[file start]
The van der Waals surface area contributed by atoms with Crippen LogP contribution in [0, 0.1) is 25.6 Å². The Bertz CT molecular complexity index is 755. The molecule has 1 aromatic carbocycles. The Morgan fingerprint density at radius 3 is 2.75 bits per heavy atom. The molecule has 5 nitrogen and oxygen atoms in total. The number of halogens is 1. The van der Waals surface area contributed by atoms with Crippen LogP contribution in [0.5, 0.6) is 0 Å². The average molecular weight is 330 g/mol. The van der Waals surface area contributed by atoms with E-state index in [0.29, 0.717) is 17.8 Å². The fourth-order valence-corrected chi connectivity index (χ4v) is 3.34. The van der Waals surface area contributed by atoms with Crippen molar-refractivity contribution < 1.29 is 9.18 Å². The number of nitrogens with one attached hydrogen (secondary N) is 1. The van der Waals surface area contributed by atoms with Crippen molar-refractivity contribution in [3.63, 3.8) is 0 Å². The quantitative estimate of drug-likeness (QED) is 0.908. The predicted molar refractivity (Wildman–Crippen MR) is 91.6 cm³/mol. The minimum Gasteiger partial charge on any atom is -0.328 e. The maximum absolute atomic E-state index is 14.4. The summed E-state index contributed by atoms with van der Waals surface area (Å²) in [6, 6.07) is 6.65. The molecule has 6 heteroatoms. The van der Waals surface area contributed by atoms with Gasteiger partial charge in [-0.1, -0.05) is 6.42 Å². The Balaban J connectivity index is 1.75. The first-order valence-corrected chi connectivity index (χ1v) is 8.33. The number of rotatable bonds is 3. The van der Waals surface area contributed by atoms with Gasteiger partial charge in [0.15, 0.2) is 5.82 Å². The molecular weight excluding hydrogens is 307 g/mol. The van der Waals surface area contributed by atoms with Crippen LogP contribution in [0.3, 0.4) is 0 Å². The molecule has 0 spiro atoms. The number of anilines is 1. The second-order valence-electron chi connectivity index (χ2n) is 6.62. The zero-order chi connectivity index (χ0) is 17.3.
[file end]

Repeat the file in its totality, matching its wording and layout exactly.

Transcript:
The van der Waals surface area contributed by atoms with Crippen LogP contribution in [0, 0.1) is 25.6 Å². The Bertz CT molecular complexity index is 755. The molecule has 1 aromatic carbocycles. The Morgan fingerprint density at radius 3 is 2.75 bits per heavy atom. The molecule has 5 nitrogen and oxygen atoms in total. The number of halogens is 1. The van der Waals surface area contributed by atoms with Crippen LogP contribution in [0.5, 0.6) is 0 Å². The average molecular weight is 330 g/mol. The van der Waals surface area contributed by atoms with E-state index in [0.29, 0.717) is 17.8 Å². The fourth-order valence-corrected chi connectivity index (χ4v) is 3.34. The van der Waals surface area contributed by atoms with Crippen molar-refractivity contribution < 1.29 is 9.18 Å². The number of nitrogens with one attached hydrogen (secondary N) is 1. The van der Waals surface area contributed by atoms with Crippen molar-refractivity contribution in [3.63, 3.8) is 0 Å². The quantitative estimate of drug-likeness (QED) is 0.908. The predicted molar refractivity (Wildman–Crippen MR) is 91.6 cm³/mol. The minimum Gasteiger partial charge on any atom is -0.328 e. The maximum absolute atomic E-state index is 14.4. The summed E-state index contributed by atoms with van der Waals surface area (Å²) in [6, 6.07) is 6.65. The molecule has 6 heteroatoms. The van der Waals surface area contributed by atoms with Gasteiger partial charge in [-0.1, -0.05) is 6.42 Å². The Balaban J connectivity index is 1.75. The first-order valence-corrected chi connectivity index (χ1v) is 8.33. The number of rotatable bonds is 3. The van der Waals surface area contributed by atoms with Gasteiger partial charge in [0.15, 0.2) is 5.82 Å². The molecular weight excluding hydrogens is 307 g/mol. The van der Waals surface area contributed by atoms with Crippen LogP contribution in [0.3, 0.4) is 0 Å². The molecule has 0 spiro atoms. The number of anilines is 1. The second-order valence-electron chi connectivity index (χ2n) is 6.62. The zero-order chi connectivity index (χ0) is 17.3.